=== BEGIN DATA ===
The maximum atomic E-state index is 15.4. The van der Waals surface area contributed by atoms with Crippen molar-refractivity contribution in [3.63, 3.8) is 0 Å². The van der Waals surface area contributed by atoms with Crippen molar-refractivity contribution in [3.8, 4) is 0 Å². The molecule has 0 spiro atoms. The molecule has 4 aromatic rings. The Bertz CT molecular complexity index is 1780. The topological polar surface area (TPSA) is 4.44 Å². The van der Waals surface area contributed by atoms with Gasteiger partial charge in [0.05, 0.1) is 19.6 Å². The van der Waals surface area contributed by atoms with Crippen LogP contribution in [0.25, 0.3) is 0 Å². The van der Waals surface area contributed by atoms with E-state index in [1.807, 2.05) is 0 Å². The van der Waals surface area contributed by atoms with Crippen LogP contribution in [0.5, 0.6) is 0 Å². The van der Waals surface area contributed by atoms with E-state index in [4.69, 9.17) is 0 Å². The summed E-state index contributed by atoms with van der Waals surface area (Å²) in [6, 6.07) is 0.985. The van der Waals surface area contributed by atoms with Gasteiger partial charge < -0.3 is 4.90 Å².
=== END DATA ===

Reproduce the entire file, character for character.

The maximum atomic E-state index is 15.4. The van der Waals surface area contributed by atoms with Crippen molar-refractivity contribution in [3.63, 3.8) is 0 Å². The van der Waals surface area contributed by atoms with Crippen molar-refractivity contribution in [3.8, 4) is 0 Å². The molecule has 0 spiro atoms. The molecule has 4 aromatic rings. The Bertz CT molecular complexity index is 1780. The topological polar surface area (TPSA) is 4.44 Å². The van der Waals surface area contributed by atoms with Gasteiger partial charge in [0.05, 0.1) is 19.6 Å². The van der Waals surface area contributed by atoms with Crippen LogP contribution in [0.25, 0.3) is 0 Å². The van der Waals surface area contributed by atoms with E-state index in [1.807, 2.05) is 0 Å². The van der Waals surface area contributed by atoms with Crippen LogP contribution in [0.5, 0.6) is 0 Å². The van der Waals surface area contributed by atoms with E-state index in [4.69, 9.17) is 0 Å². The summed E-state index contributed by atoms with van der Waals surface area (Å²) in [6, 6.07) is 0.985. The van der Waals surface area contributed by atoms with Gasteiger partial charge < -0.3 is 4.90 Å².